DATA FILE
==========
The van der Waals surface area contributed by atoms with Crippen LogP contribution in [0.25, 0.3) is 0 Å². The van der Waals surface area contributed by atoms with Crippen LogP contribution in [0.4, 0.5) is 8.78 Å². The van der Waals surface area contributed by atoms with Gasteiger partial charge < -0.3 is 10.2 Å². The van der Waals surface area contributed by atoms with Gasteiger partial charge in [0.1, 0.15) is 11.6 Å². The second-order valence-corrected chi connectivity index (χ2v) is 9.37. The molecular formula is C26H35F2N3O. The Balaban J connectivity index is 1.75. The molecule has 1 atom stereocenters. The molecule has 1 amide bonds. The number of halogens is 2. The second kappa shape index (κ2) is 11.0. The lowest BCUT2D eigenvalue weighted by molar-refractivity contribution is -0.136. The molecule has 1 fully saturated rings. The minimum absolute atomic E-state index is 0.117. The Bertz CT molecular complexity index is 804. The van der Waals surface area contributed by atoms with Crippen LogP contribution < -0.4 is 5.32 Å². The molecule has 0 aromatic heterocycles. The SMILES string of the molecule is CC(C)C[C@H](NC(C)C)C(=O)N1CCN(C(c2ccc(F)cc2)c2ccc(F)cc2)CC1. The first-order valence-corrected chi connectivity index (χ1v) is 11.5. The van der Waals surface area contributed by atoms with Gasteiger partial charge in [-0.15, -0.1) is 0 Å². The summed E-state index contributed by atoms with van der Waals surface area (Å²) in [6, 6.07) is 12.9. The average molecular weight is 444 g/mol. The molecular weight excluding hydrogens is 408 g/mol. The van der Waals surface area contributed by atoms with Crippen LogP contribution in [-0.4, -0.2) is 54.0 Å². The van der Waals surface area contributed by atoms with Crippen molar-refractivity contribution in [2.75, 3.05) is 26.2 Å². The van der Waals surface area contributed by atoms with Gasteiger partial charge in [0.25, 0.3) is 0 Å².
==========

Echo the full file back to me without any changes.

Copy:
The van der Waals surface area contributed by atoms with Crippen LogP contribution in [0.25, 0.3) is 0 Å². The van der Waals surface area contributed by atoms with Crippen LogP contribution in [0.4, 0.5) is 8.78 Å². The van der Waals surface area contributed by atoms with Gasteiger partial charge < -0.3 is 10.2 Å². The van der Waals surface area contributed by atoms with Gasteiger partial charge in [0.1, 0.15) is 11.6 Å². The second-order valence-corrected chi connectivity index (χ2v) is 9.37. The molecular formula is C26H35F2N3O. The Balaban J connectivity index is 1.75. The molecule has 1 atom stereocenters. The molecule has 1 amide bonds. The number of halogens is 2. The second kappa shape index (κ2) is 11.0. The lowest BCUT2D eigenvalue weighted by molar-refractivity contribution is -0.136. The molecule has 1 fully saturated rings. The minimum absolute atomic E-state index is 0.117. The Bertz CT molecular complexity index is 804. The van der Waals surface area contributed by atoms with Crippen LogP contribution < -0.4 is 5.32 Å². The molecule has 0 aromatic heterocycles. The SMILES string of the molecule is CC(C)C[C@H](NC(C)C)C(=O)N1CCN(C(c2ccc(F)cc2)c2ccc(F)cc2)CC1. The first-order valence-corrected chi connectivity index (χ1v) is 11.5. The van der Waals surface area contributed by atoms with Gasteiger partial charge in [-0.15, -0.1) is 0 Å². The summed E-state index contributed by atoms with van der Waals surface area (Å²) in [6, 6.07) is 12.9. The average molecular weight is 444 g/mol. The molecular weight excluding hydrogens is 408 g/mol. The van der Waals surface area contributed by atoms with Crippen LogP contribution in [-0.4, -0.2) is 54.0 Å². The van der Waals surface area contributed by atoms with Crippen molar-refractivity contribution in [2.75, 3.05) is 26.2 Å². The van der Waals surface area contributed by atoms with Gasteiger partial charge in [0.25, 0.3) is 0 Å².